THE MONTHLY POKER GAME was at my house Tuesday night. Unlike the poker scene in the Tony Award-winning musical Fiorello!, which ran for 795 performances on Broadway from November 1959, we did not talk politics while cards were shuffled around the table.
Too young to remember the hit? Or perhaps just not familiar with the song Politics and Poker? Perhaps you should first listen to the original cast rendition or scan the lyrics that encase deliberations of New York City Republican machine politicos illustrating the difficulty of finding a Congressional candidate to run in a district thought to be unwinnable. You’ll get an idea of where I’m going. . .
A couple of differences in my school: None of my poker buddies smokes, and we didn’t talk politics because, frankly, it’s too depressing these days. You see, to my knowledge they all share my progressive (I.e. Democrat) leanings.
Not that I don’t befriend with Trumpsters, few though they number among my acquaintances and relatives. It’s just becoming a lot less taxing to simply avoid them or set ground rules for discussion no-go areas.
Trump is not unique in dividing allegiances. Bill Clinton, George W. Bush and Barack Obama would be the most recent other Great Dividers. But Trump’s divisiveness is deeper, more extreme, more personal.
Perhaps it’s a Forseter gene, but my sister Lee feels the same way. Here’s her view in an exchange of emails the day after it became known that Trump waged a global war against breast feeding in favor of corporate America’s infant formula empire.
“The worse it gets the angrier I get at people I know who still support him,” wrote Lee. “Or as they say, ‘we agree to disagree’.
“Well, I’m about to tell them that their reckless silence or support of his behavior is so disgusting to me that I can no longer value them as friends and until they realise how hurtful he is and what a threat he is to democracy I do not wish to associate with them.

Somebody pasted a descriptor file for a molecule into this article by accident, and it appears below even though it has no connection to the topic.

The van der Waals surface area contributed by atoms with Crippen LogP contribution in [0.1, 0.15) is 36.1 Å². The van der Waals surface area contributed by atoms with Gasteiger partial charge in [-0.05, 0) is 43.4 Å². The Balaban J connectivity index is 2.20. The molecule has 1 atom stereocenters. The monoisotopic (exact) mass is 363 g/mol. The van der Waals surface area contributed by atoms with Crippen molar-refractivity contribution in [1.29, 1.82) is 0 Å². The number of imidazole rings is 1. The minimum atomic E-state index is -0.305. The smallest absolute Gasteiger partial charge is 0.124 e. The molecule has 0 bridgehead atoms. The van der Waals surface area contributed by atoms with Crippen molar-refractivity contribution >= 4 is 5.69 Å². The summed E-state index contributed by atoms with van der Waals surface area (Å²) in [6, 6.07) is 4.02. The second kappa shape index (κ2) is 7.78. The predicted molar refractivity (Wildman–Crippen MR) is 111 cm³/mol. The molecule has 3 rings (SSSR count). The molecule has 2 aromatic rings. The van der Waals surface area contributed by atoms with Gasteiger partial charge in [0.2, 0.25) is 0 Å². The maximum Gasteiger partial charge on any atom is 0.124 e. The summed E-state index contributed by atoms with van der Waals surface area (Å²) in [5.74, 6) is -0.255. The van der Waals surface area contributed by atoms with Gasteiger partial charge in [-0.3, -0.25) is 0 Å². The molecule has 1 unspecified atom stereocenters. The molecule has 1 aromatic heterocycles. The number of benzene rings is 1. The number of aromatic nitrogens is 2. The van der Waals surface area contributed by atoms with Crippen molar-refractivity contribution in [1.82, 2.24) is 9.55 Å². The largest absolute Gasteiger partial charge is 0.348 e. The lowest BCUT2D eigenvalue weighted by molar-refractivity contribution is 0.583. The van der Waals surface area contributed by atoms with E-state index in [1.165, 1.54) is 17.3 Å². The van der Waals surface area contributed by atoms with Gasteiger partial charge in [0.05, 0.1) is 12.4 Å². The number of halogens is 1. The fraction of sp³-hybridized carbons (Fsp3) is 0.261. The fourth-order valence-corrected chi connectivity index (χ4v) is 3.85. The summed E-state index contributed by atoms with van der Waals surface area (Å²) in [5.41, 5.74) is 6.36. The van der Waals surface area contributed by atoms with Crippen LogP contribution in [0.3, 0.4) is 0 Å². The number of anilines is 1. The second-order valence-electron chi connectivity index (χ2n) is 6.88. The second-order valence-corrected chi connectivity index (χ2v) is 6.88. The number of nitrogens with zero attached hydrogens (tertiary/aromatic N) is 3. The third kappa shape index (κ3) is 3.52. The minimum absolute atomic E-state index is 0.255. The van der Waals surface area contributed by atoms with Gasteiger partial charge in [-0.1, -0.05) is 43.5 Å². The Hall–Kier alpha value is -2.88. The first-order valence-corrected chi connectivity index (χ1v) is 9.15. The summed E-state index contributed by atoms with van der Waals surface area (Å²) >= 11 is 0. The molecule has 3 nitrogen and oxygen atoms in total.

“Endorsing his hateful attacks on minorities and children and weaker nations is bigger than any friendship I feel for his supporters, regardless of how long I have known them. I feel I then become complicit in supporting him by not rejecting my friends.
“I informed [her husband] David that there will be no Fox News allowed in our home any more. Certain radio stations are also banned. Emails are also off limits [from people who] support him. Our home will be purged of all conservative values.
“As for my friends, I am still confused and struggling with what to do. But the worse it gets the harder it is to remain connected to those who advocate and support him.”
When I first read those words I felt the real pain engulfing Lee, a retired early elementary school teacher in a mostly Hispanic neighborhood in Los Angeles, and still a semi-practicing psychiatric social worker. I identified with it.
A year ago in late May I wrote about the Trump fatigue factor (“The fatigue factor is setting in. Donald Trump and his gang that couldn’t shoot straight is overwhelming me. There’s too much to write. If I miss a day the accumulated copy weighs me down.”)
I am not as depressed by Trump’s actions as I am by the reaction of too, too many of my fellow Americans. As Maureen Dowd observed in The New York Times the other day, “On the occasion of America’s 242nd birthday, we must ask who we are, if we can see accounts of infants snatched from their parents and returned covered in lice, and not worry about our country’s soul.”
Could be a timing coincidence, but I was intrigued by an article, “The Power of Positive Peopleg,” currently among the most popular on The NY Times website. Teased with the question, “Are your friendships giving you a boost or bringing you down?”, the article offers this opinion: “Friends can exert a measurable and ongoing influence on your health behaviours in a way that a diet never can,” according to Dan Buettner, a National Geographic Fellow and author, later adding, “I argue that the most powerful thing you can do to add healthy years is to curate your immediate social network”.
Sounds like a no-brainer, but keeping the Trump Fatigue Effect from infecting my personal relationships could become a full-time job. Not something I would relish in my retirement.
By the way, in case you’re interested, I won $10 Tuesday night, not enough to cover the expense of hosting the game, but better than losing at poker.
For the short term, at least, national politics is a lost cause.